Sail shades
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Another summer, another round of broken patio umbrellas. I’m looking into something the kids can’t destroy, which means it has to be something they can’t reach. Maybe shade sails.

“We’ve been around for 15 years,” said Dan Mezich, owner of SoCal Shade Sails in Encinitas (760-535-1966,, “and demand has really grown over the past five years. The sails have a dynamic look — ours come in 25 colors, and they do not fade. They’re less expensive than traditional wood patio covers; I would say our residential price range is $3000 to $50,000. And they provide a lot more shade — 90 to 97 percent UV protection.”

To make his custom sails, Mezich uses “a polyethylene fabric imported from Australia. But we actually make the sails locally, so our turnaround time is faster than some other companies. The sails come with stainless steel mounting hardware and steel cabling along the perimeter. It’s very easy to clean — just hose it off. And it has a ten-year warranty. Plus, we offer a one-year installation warranty.”

“We’ll help with the design,” assured Mezich. “Most people like the look of shade sails but have a hard time figuring out connection points. It’s got to be connected properly or it will fail. I’m a general contractor, so I know where we can put the brackets. We come over to help. We offer a 3D sketch so that customers can see how the sails will look. The sketch costs $200, and that is then applied toward the purchase price. For the sail itself, we charge by the linear foot.”

Next, I spoke with Mike Ruder, owner of DMR Shade (714-379-0011). Ruder is a preferred installer for, and he services San Diego County. “Each job is designed to the customer’s taste,” he began. “We offer ready-made sails in a variety of shapes and sizes; those come with a two-year fabric warranty and offer 65 to 75 percent UV protection, depending on the color. Or we offer custom-made sails with a ten-year warranty; those offer 75 to 95 percent UV protection. The sails are made from a high-density polyethylene fabric that is reinforced along the perimeter. The custom sails also have either stainless steel cabling or seatbelt-style webbed material along the edge.”

Installation is the real trick, said Ruder. “They have to be put under the right amount of tension. We stretch the edges, and that puts the entire sail under tension. That minimizes movement, which in turn prevents premature fabric wear. If sails are tensioned properly, they will withstand a Class C wind load — that’s 85 miles per hour. We usually use the customer’s building as an anchor point, and we also usually set a post into the ground or affix it to an existing concrete slab. If you’re using the ready-made sails [$59.95–$980, depending on size], we might be able to use whatever the customer has available — say, a tree.”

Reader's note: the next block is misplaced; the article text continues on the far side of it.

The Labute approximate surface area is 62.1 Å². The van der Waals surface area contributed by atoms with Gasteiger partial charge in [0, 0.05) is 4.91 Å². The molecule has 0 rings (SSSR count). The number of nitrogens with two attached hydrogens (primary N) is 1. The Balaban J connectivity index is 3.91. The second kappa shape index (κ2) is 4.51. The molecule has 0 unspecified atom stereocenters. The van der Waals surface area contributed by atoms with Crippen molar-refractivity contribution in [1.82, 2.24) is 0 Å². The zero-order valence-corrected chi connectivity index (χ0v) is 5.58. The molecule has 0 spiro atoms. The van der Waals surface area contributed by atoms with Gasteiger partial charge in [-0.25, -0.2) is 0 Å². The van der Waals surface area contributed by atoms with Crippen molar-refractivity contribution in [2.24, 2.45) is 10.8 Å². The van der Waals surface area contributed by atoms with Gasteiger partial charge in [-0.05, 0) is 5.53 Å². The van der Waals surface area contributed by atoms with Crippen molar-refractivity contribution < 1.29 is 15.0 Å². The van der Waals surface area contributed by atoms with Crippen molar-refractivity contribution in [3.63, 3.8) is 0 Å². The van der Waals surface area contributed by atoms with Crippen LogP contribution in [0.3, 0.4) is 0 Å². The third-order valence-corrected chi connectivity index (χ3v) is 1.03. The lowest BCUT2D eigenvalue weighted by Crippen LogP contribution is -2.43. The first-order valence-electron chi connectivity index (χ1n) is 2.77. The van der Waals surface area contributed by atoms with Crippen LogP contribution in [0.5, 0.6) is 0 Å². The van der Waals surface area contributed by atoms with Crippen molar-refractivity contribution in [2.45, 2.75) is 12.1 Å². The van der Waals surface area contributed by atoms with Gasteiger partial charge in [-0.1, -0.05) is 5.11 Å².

Costs vary, depending on the project, said Ruder. “For residential setups, I’ve done projects ranging from $600 to $40,000. With today’s technology, people can email me photos or a site plan, and I can work up a design to get them the best coverage within their budget. Sometimes, I can pop in three or four sails and maybe a post or two, using the home as an anchor point, and come in about a third cheaper than a wood or aluminum patio covering.”

Finally, I talked to Michael Moran at Moran Canvas in La Mesa (619-462-7778, “We do custom sails in any color. If you do your own measurements, you can just tell us over the phone. Or you can have us come out and do a consultation at no charge. Installation is extra. The sails are made from a polypropylene-polyethylene mesh, and they’re very durable,” he assured me. “You can expect to see a 14- to 15-year lifespan. And they’re user-friendly — they don’t need maintenance, and they wash clean in a mild rain.”

Speaking of rain, Moran noted that the sails “need to be installed with some slope, because even though they are a shade material, some water will come through” if it sits on the surface. “We recommend two inches of slope for every foot of sail. We charge $15 a perimeter-foot for fabrication. On the low end, sails plus installation could cost $1500 to $2000. Of course, last year we did an installation at High Tech High in Chula Vista, and it ran to $250,000.”

Finally, said Moran, “We give a full warranty of ten years on both fabric and installation. A good warranty is important. We repair other shade sails all the time — people buy them online, and they go to pieces in a year or two. Then the owner has to take it in and get it resewn, and that can be expensive.”

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tomjohnston June 21, 2012 @ 6:48 p.m.

These things have been a fixture over in Arizona for years, both in residential and commercial use. I've noticed them in use in quite a few parks as well.


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